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The Employee Ownership Update

Corey Rosen

December 3, 2007

(Corey Rosen)

Supreme Court Hears Case on Standing of Individual Plan Participants

In an important case, the Supreme Court has started hearing arguments in a case concerning the standing of individual participants in a defined contribution retirement plan to sue for denied benefits rather than having to sue on behalf of the entire plan. The case, James LaRue v. DeWolff, Boberg & Associates, concerns a 401(k) plan participant who alleges that the plan failed to make changes in his investments that he requested just before the 2001-2002 stock market plunge. The Fourth Circuit Court of Appeals had previously decided that LaRue could not sue for denial of individual benefits (No. 05-1756, June 19, 2006), saying participants can sue only on behalf of the entire plan, a doctrine widely followed in other courts. Based on the justices' questions, however, it appears they are skeptical of why individuals should be prevented from recovering damages specific to them. The decision could make it much easier for employees to sue about decisions affecting employer stock as well, especially in 401(k) plans, but potentially also in ESOPs, although the typical cause of action in an ESOP--the improper valuation of shares--would apply to all participants and thus already be covered.

DOL Drops Schedule E Filing Requirement for Form 5500

The Department of Labor has eliminated the need for ESOP companies to include a copy of Schedule E, filed with the IRS, to be included in 5500 filings (72 Fed. Reg. 64,710 and 64,731, 11/16/07). Three questions on that schedule, however, will be added to Schedule R. The change is effective for plan years in 2009 and later. The three questions are:
  1. Whether any unallocated employer securities or proceeds from the sale of unallocated securities were used to repay any exempt loan;
  2. Whether the ESOP holds any preferred stock, and if so, whether the ESOP has an exempt loan with the employer as lender that is part of a "back-to-back" loan (the repayment terms of the employer loan to the ESOP are substantially similar to the repayment terms of a loan to the employer from a commercial lender); and

  3. Whether the ESOP holds any stock that is not readily tradable on an established securities market.

Schedule E covers a variety of ESOP plan qualification issues, questions about loans, and questions about dividends.

Retirement Plan Participation Falls

The Employee Benefit Research Institute, the definitive source of data on retirement plans, reports that in 2006 only 50.6% of private sector wage and salary workers between 21 and 64 worked for an employer sponsoring an employee retirement plan, and only 40.3% participated in a plan. This is down about 2% from 2004. Participation is higher for those with higher incomes and education, non-Hispanics, and whites. Among people working for employers with 100-499 employees, 51.4% worked for a company with a plan, rising to 57.1% in employers with over 1,000 employees. But only about 40% of employees in companies with fewer than 100 employees worked for a company with a plan.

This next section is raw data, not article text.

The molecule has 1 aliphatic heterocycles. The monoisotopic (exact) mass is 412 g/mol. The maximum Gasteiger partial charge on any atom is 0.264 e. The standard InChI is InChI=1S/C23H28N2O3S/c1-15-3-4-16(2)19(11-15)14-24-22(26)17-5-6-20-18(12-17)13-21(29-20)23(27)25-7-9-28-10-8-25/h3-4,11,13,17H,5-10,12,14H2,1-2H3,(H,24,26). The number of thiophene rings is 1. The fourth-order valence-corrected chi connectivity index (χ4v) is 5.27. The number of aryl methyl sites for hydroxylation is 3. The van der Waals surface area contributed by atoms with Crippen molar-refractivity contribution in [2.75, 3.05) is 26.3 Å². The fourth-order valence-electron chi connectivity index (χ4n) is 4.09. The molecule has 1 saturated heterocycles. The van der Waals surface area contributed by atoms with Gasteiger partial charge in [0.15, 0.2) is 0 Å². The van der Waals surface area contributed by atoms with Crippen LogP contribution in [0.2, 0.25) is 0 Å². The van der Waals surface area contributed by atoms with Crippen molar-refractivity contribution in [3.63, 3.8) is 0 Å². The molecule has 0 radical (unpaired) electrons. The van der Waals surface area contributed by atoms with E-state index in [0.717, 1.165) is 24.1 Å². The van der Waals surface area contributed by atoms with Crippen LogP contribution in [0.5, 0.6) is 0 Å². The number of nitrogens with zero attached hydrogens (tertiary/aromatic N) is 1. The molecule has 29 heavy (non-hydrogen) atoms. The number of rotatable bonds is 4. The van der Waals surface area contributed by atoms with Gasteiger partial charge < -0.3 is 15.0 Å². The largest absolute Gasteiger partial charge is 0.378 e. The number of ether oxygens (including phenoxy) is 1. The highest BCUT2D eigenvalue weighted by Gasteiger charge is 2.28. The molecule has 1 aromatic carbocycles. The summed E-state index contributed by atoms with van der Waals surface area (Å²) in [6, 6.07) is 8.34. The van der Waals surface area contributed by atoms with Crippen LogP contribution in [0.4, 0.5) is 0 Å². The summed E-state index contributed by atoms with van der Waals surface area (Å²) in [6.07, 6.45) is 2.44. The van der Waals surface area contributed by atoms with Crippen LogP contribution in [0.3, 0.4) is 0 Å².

The numbers emphasize a sometimes unappreciated point about ESOPs, particularly when people worry over their lack of diversification. Employees who do work for an ESOP company at least have one retirement plan available, and usually a second one as well. Moreover, in an ESOP, generally all employees meeting minimum service requirements participate, whereas in 401(k) plans, employees have to make contributions to participate. Finally, ESOPs do not base employer contributions on employee deferrals, which tends to skew benefits upwards, but on relative pay or more level formulas.

Churchill on Employee Ownership

In Winston Churchill's maiden political speech in 1897 at Claverton Manor, he said he believed, and hoped, that "the labourer will become, as it were, a shareholder in the business in which he works." Churchill was excoriating both liberals and conservatives at the time, suggesting alternative approaches. He added that he did not see this happening any time soon, though. The quote appears in William Manchester's book The Young Lion (p. 294).

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